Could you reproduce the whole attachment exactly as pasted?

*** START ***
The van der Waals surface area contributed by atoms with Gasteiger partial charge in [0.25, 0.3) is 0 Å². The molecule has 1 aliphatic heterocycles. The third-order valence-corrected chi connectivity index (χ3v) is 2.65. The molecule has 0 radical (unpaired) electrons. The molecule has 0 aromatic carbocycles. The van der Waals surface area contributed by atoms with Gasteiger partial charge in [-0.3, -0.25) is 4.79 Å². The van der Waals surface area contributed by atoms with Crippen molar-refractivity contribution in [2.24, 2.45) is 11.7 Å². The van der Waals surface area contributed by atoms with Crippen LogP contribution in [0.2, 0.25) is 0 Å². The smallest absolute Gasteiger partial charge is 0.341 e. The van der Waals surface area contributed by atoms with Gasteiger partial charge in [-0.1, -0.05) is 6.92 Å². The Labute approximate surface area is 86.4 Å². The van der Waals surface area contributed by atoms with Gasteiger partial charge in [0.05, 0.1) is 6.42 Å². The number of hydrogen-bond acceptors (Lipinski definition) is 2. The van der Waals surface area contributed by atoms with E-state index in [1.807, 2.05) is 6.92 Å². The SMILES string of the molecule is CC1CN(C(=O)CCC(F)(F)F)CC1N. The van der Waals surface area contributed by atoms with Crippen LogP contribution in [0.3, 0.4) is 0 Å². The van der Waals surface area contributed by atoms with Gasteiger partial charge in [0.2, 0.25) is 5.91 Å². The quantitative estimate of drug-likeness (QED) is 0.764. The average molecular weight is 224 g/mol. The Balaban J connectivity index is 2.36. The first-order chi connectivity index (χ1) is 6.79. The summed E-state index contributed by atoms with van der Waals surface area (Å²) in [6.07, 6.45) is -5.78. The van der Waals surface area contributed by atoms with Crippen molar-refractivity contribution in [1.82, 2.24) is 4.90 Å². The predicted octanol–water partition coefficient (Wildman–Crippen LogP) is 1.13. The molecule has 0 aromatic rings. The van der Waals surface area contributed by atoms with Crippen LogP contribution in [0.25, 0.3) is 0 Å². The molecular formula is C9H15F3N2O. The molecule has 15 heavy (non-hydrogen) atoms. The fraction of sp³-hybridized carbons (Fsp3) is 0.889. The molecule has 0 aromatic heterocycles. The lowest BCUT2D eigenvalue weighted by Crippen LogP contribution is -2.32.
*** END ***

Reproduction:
The van der Waals surface area contributed by atoms with Gasteiger partial charge in [0.25, 0.3) is 0 Å². The molecule has 1 aliphatic heterocycles. The third-order valence-corrected chi connectivity index (χ3v) is 2.65. The molecule has 0 radical (unpaired) electrons. The molecule has 0 aromatic carbocycles. The van der Waals surface area contributed by atoms with Gasteiger partial charge in [-0.3, -0.25) is 4.79 Å². The van der Waals surface area contributed by atoms with Crippen molar-refractivity contribution in [2.24, 2.45) is 11.7 Å². The van der Waals surface area contributed by atoms with Crippen LogP contribution in [0.2, 0.25) is 0 Å². The smallest absolute Gasteiger partial charge is 0.341 e. The van der Waals surface area contributed by atoms with Gasteiger partial charge in [-0.1, -0.05) is 6.92 Å². The Labute approximate surface area is 86.4 Å². The van der Waals surface area contributed by atoms with Gasteiger partial charge in [0.05, 0.1) is 6.42 Å². The number of hydrogen-bond acceptors (Lipinski definition) is 2. The van der Waals surface area contributed by atoms with E-state index in [1.807, 2.05) is 6.92 Å². The SMILES string of the molecule is CC1CN(C(=O)CCC(F)(F)F)CC1N. The van der Waals surface area contributed by atoms with Crippen LogP contribution in [0.3, 0.4) is 0 Å². The van der Waals surface area contributed by atoms with Gasteiger partial charge in [0.2, 0.25) is 5.91 Å². The quantitative estimate of drug-likeness (QED) is 0.764. The average molecular weight is 224 g/mol. The Balaban J connectivity index is 2.36. The first-order chi connectivity index (χ1) is 6.79. The summed E-state index contributed by atoms with van der Waals surface area (Å²) in [6.07, 6.45) is -5.78. The van der Waals surface area contributed by atoms with Crippen molar-refractivity contribution in [1.82, 2.24) is 4.90 Å². The predicted octanol–water partition coefficient (Wildman–Crippen LogP) is 1.13. The molecule has 0 aromatic rings. The van der Waals surface area contributed by atoms with Crippen LogP contribution in [0.25, 0.3) is 0 Å². The molecular formula is C9H15F3N2O. The molecule has 15 heavy (non-hydrogen) atoms. The fraction of sp³-hybridized carbons (Fsp3) is 0.889. The molecule has 0 aromatic heterocycles. The lowest BCUT2D eigenvalue weighted by Crippen LogP contribution is -2.32.